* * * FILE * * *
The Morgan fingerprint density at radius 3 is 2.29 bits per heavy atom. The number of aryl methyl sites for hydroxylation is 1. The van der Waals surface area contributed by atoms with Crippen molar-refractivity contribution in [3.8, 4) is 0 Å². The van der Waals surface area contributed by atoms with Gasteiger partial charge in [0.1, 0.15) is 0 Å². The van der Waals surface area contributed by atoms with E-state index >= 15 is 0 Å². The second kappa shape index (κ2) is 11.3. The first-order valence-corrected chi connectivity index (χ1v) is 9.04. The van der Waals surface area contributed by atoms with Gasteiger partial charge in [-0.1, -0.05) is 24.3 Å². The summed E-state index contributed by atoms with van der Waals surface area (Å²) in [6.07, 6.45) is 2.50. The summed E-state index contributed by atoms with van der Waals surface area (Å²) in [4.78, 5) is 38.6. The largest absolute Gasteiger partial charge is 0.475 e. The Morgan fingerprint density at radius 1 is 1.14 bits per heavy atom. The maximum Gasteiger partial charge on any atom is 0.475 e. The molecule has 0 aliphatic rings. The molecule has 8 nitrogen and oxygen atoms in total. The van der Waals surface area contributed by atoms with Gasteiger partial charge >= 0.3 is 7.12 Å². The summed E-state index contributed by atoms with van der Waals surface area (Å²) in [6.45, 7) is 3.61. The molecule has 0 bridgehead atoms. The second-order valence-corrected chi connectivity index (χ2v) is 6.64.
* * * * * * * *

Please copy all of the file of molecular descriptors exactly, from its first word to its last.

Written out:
The Morgan fingerprint density at radius 3 is 2.29 bits per heavy atom. The number of aryl methyl sites for hydroxylation is 1. The van der Waals surface area contributed by atoms with Crippen molar-refractivity contribution in [3.8, 4) is 0 Å². The van der Waals surface area contributed by atoms with Gasteiger partial charge in [0.1, 0.15) is 0 Å². The van der Waals surface area contributed by atoms with E-state index >= 15 is 0 Å². The second kappa shape index (κ2) is 11.3. The first-order valence-corrected chi connectivity index (χ1v) is 9.04. The van der Waals surface area contributed by atoms with Gasteiger partial charge in [-0.1, -0.05) is 24.3 Å². The summed E-state index contributed by atoms with van der Waals surface area (Å²) in [6.07, 6.45) is 2.50. The summed E-state index contributed by atoms with van der Waals surface area (Å²) in [4.78, 5) is 38.6. The largest absolute Gasteiger partial charge is 0.475 e. The Morgan fingerprint density at radius 1 is 1.14 bits per heavy atom. The maximum Gasteiger partial charge on any atom is 0.475 e. The molecule has 0 aliphatic rings. The molecule has 8 nitrogen and oxygen atoms in total. The van der Waals surface area contributed by atoms with Gasteiger partial charge >= 0.3 is 7.12 Å². The summed E-state index contributed by atoms with van der Waals surface area (Å²) in [6.45, 7) is 3.61. The molecule has 0 bridgehead atoms. The second-order valence-corrected chi connectivity index (χ2v) is 6.64.